Faryar Fathi

Composer, Coder, Entrepreneur

Imma Let You Finish but I Have One of the Best Ideas of All Time!

Sometimes that’s exactly how I feel when I am interrupted by a passionate entrepreneur when I’m trying to explain why ideas are dime a dozen! Ok, now that I got that out of my chest, let’s move on.

We all have idea and often a lot of them. And of course, we tend to think our ideas are generally better, smarter and more valuable than other people’s. But in reality ideas on their own are indeed worthless, or at least, have little value. What matters most is how you execute an idea.

One of the questions that I get asked often by first time entrepreneurs is: “how can I share my idea with a developer or potential technical partner without them stealing my idea?”

This is a legitimate concern of course. And the most common practice for protecting an idea is having your partner or developer sign a non-disclosure agreement aka NDA. Problem is: reputable development shops and freelancers will not sign your NDA and refuse to listen to your idea, no matter how good and unique you think your idea is.

Why Most Developers Refuse To Sign A Preliminary NDA

If you do a google search, you’ll find an abundance of blogs posts by developers explaining in details why they usually refuse to sign NDAs. So, I am not gonna get into any details. But here’s a quick recap:

By asking a technical person to sign an NDA before discussing your idea, you’re signaling him or her that:

  1. You’re a newbie. Nothing’s wrong with being a newbie obviously, but specially when you’re after a equity partnership, this is a tell-tale sign that you’re bringing no real experience to the table.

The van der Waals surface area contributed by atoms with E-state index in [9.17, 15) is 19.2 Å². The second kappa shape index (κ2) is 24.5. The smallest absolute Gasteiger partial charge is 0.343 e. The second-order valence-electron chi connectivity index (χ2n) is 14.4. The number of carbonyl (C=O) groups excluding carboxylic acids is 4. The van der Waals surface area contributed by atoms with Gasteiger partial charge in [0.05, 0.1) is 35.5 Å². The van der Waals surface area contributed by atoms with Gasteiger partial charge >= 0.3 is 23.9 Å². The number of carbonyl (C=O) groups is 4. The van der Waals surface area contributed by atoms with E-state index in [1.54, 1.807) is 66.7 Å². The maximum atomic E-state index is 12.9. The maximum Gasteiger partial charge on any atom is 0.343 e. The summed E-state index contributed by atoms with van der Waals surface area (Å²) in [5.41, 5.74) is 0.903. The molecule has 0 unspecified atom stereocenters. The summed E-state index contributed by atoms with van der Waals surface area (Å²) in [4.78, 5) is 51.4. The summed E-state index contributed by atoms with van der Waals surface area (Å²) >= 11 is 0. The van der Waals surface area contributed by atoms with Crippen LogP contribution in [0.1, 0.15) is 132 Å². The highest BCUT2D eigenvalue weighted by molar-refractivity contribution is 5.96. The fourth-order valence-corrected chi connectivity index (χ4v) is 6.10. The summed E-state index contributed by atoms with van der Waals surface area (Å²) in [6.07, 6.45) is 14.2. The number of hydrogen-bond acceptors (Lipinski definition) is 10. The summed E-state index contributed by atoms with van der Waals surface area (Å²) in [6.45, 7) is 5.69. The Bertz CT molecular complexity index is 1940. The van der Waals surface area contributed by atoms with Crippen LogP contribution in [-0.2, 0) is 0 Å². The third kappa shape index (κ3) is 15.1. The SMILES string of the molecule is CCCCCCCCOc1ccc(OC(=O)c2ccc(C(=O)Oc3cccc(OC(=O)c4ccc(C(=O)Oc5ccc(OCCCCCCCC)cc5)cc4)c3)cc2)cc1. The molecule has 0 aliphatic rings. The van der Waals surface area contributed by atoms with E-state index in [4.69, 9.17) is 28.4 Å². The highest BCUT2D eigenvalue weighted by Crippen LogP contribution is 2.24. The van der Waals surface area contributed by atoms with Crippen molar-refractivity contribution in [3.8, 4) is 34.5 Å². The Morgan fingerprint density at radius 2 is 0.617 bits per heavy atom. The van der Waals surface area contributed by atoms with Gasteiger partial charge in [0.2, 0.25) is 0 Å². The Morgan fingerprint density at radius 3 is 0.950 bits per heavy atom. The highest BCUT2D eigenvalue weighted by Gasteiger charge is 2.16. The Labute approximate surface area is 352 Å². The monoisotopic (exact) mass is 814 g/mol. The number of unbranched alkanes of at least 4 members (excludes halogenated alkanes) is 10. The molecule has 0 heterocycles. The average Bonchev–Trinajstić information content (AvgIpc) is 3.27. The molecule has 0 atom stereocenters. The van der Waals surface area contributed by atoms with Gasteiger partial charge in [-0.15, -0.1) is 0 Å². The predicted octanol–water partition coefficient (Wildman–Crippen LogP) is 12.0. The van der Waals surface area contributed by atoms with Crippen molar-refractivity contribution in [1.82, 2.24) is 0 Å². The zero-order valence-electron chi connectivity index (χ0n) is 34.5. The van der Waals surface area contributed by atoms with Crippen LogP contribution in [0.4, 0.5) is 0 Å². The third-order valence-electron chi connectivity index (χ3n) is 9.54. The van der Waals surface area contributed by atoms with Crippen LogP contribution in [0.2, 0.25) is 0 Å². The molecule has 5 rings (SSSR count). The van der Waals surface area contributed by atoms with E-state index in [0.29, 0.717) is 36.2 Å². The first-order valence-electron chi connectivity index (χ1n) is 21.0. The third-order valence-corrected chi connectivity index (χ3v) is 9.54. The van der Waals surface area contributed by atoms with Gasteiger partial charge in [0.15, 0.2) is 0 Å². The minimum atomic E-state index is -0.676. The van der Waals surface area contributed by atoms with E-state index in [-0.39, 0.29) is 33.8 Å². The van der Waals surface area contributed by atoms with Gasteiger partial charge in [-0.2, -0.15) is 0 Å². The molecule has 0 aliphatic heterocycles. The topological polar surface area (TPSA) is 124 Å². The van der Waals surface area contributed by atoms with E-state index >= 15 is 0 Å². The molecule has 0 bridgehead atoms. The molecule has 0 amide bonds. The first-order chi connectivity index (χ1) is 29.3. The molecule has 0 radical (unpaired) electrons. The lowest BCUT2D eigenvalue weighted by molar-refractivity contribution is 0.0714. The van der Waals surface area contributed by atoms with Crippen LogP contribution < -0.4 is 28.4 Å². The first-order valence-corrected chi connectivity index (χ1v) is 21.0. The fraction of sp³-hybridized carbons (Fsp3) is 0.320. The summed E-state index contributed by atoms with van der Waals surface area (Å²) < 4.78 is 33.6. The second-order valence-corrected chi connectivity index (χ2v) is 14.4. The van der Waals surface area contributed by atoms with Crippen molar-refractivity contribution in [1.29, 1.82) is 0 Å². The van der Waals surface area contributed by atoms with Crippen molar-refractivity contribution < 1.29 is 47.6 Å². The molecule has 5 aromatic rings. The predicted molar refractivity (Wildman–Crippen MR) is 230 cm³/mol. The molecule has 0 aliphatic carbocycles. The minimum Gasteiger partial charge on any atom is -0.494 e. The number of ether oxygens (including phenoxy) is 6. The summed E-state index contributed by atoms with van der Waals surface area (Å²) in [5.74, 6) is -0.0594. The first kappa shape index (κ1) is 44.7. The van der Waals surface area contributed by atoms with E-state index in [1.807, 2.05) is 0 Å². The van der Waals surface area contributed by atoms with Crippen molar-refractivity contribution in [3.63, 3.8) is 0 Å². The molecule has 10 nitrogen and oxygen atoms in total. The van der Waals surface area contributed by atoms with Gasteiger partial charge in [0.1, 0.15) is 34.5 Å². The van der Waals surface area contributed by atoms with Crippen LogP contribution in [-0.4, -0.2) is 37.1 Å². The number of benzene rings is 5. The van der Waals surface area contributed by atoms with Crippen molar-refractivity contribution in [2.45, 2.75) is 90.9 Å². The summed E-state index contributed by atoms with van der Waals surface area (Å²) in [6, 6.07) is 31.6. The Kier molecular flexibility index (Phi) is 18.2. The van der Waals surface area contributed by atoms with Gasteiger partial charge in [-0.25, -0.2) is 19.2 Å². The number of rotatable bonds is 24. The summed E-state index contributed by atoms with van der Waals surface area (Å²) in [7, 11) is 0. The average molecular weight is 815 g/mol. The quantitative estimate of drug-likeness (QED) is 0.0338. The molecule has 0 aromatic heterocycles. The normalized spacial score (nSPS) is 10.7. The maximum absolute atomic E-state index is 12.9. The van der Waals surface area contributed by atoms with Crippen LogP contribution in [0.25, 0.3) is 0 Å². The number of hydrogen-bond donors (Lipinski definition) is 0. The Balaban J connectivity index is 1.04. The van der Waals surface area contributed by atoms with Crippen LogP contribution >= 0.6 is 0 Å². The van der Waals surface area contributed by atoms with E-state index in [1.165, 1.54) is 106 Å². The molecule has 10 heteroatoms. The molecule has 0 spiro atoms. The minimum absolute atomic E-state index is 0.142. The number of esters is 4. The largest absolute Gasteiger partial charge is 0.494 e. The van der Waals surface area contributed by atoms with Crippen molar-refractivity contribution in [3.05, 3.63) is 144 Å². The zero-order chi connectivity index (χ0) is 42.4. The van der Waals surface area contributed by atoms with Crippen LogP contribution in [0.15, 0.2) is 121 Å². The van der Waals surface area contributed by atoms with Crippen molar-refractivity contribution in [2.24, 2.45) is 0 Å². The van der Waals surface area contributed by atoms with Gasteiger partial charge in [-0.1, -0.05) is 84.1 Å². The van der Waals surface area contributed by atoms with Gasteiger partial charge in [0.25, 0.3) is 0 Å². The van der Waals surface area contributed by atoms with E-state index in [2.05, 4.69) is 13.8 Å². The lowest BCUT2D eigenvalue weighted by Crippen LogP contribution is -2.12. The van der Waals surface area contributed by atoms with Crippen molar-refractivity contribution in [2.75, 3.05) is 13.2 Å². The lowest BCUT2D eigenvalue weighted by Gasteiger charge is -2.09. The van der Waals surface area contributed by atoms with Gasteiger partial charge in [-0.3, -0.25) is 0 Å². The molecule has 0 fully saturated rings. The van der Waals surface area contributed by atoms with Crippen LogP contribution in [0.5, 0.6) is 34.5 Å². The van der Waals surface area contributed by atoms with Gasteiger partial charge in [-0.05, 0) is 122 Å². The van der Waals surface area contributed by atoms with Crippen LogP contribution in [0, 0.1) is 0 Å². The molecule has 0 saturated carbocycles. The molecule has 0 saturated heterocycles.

2. You don’t trust them, which of course is a very bad way to start a partnership. (Why would you want to partner with someone you don’t trust in first place?!!!)

  3. Your idea is potentially worthless. Think about it, if your idea is so basic that just by sharing it, people can steal and copy it, it can’t be a good idea.

  4. You don’t care about their business. At the end of the day, ideas are all similar. If a developer signs an NDA with you and you don’t end up working together, he cannot accept any work that might (even remotely) share something with your idea.

How Can I Protect My Idea Then?

The easiest way to protect your idea is to discuss it at a high-level. Your developer or CTO doesn’t need all the nitty-gritty of what you’re planning to build in order to give you a quote or an answer. You can discuss your idea in length without necessarily revealing your secret sauce.

When Asking For an NDA Is Appropriate?

Of course, there are cases when asking for an NDA is perfectly fine and acceptable. And that’s when your idea is patentable. If you have a patent-pending idea that cannot be discussed without disclosing the patent-pending parts, most developers won’t mind signing an NDA. But even then, there’s a right way and a wrong way to ask them to sign it.

If you think you can download a generic NDA from some website and expect a developer to sign it, good luck with that! If you don’t mind putting a little extra effort into it, here’s how to get them to sing an NDA:

How To Get A Developer or Technical Partner to Sign an NDA

  • Make sure you explain clearly and respectfully that the reason you want them to sign an NDA is that your idea is patent-pending and it cannot be discussed without going over the patented parts.

  • Make sure the agreement is specific and explains in details what cannot be disclosed (only the patented material).

  • Make sure it’s a fixed-term agreement that expires at some reasonable date in the future.

If still your developer is reluctant to sign your NDA, you might be better off looking elsewhere and find a more reasonable person.